I am blessed to be part of a community that advocates for self-care. Finding ways to take care of ourselves spiritually, emotionally, physically, & mentally is a common topic of conversation amongst those we are closest too. It hasn’t always been this way, it’s a way of life I forged and cultivated to help myself as a woman coming out of an abusive relationship and newly in recovery. It became evident that if I did not take care and honor myself then I would end up back in the place I worked so hard to get away from. My daughter has seen my evolution and said to me one day that an adult told her that she was selfish for telling them that she was uncomfortable with something they were saying around her. This was the exact opposite message she gets in our home so she was confused and didn’t understand why she got two very different messages. How are we supposed to teach our children ways to honor themselves when someone else is telling them it’s wrong?
Being forever on the hunt for information on how to practice self-care I came across the article, “Anxiety, Depression, & Self Abandonment” by Dr. Margaret Paul
(Link to article here: https://artoflivingretreatcenter.org/blog/anxiety-depression-self-abandonment/). Her article lists out beautifully triggers we mentally react to in ways that dishonor who we are as adults. As an adult who, like many of us, has had a challenging childhood I know life is much easier if we teach these tools to children. What would your childhood, adolescents, and young adulthood have been like if you learned how to practice self-care early on? So how do we do that?
We know, no matter how proactive we are as parents, that your child will encounter someone who will try to make them think less of themselves. This is just a fact of our society. I know, I hate it too. But there will always be that friend, teacher, bully, or even another parent who will knock your child’s sense of self down to meet theirs. It may be out of anger, self-loathing, confusion, or just plain spite. What we need to teach our children is that, even though they may have their misguided reasons, there is never a reason for them to tolerate this. Teaching them that hurt people hurt people and that it has nothing at all to do with them. This helps to take a bit of the sting out and helps them understand that if someone is being mean to them it’s a direct reflection of that person.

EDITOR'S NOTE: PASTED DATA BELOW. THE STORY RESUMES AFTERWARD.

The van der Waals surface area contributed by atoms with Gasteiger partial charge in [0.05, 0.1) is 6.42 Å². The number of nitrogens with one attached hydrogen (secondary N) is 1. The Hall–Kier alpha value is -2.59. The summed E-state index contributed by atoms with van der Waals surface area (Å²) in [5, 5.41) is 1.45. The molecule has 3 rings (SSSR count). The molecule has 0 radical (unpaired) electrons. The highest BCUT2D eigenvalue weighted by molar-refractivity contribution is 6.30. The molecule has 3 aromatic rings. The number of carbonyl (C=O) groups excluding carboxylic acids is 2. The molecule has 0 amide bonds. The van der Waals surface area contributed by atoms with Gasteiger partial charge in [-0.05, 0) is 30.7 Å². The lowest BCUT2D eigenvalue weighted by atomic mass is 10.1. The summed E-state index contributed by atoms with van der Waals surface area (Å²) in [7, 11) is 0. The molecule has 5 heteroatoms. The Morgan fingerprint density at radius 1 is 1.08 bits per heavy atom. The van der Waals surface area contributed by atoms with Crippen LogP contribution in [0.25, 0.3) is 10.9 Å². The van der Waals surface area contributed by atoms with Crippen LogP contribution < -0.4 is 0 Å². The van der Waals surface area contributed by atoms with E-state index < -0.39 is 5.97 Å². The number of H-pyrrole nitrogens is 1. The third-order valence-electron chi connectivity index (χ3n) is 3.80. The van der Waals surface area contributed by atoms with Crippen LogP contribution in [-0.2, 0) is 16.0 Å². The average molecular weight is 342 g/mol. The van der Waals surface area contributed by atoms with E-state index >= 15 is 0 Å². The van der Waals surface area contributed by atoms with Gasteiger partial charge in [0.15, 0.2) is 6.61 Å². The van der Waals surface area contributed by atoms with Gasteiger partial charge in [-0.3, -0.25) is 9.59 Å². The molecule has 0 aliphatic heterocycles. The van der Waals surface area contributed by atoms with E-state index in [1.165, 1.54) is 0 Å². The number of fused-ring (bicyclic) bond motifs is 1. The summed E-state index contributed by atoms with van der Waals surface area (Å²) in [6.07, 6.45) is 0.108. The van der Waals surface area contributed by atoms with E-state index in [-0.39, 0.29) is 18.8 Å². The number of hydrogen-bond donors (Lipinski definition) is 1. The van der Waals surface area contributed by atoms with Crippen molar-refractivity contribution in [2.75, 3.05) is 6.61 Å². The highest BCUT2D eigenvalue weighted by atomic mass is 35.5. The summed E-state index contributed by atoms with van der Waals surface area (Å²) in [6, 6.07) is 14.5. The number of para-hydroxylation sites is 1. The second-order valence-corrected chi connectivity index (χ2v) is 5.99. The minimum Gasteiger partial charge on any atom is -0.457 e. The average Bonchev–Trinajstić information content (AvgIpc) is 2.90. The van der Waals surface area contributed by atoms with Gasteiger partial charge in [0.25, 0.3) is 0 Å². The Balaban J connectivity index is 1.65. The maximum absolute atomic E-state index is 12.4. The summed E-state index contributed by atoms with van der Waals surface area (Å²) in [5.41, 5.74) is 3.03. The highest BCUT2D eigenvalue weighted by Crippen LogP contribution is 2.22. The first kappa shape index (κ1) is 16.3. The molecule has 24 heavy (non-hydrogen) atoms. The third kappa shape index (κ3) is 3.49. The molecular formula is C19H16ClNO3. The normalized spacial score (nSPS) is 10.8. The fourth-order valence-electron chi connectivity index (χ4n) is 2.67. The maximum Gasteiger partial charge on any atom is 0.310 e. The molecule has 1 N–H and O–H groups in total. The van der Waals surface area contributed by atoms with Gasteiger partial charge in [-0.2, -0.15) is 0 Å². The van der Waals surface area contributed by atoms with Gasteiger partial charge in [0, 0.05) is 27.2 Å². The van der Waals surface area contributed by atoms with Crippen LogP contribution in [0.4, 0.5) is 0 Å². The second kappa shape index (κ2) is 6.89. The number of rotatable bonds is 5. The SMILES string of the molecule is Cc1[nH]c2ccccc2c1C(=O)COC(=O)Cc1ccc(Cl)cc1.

One of the rules in our house is that everyone has the right to feel safe, supported, and respected in any situation. ANY situation. And if you are ever in a situation where you are not feeling those things then it’s probably the wrong situation for you to be in. This is especially important to teach our tween kiddos because of the immense pressure to fit in can set off a pattern of shutting off their “feelings” to go along with something that doesn’t feel right. Boy and girls both need to learn that their feelings are real and valid. Kids want to do good and be good, so let’s start giving them opportunities to catch them doing the right thing! Let’s find ways to make kindness to others and themselves cool...which leads me to my next point....
Another thing we do in our house when we are feeling not so good about ourselves is to do something kind for someone else. Sometimes we will make “self-care gifts” of various needed items and drive around and give them out to people in need. Sometimes we will go buy a handful of gift cards for food and give them out. And sometimes we will just write a bunch of things we like about someone on post-it notes and stick them all over the house for the person to see. The point is, helping others give us a sense of purpose and focus. It helps to show that we can turn our mood around, not by buying the latest toy or gadget for ourselves, but by doing something kind for someone else. And it usually has a ripple effect because the receiver will pay it forward and do something nice for someone else. Win, win!
Teaching children how to trust their intuition is another part of self-care. I explain that that icky feeling you get inside is your gut telling you that something that is going on isn’t fitting right with you. It may be the environment, the situation, or the people or person involved but something is “off”. Let them know that their body is signaling them to leave and to listen!
What do you do to help your child learn self-care? How do you teach them to honor and advocate for themselves? I’d love to hear! Connect with me on Instagram, Facebook, Twitter, or LinkedIn and let’s chat!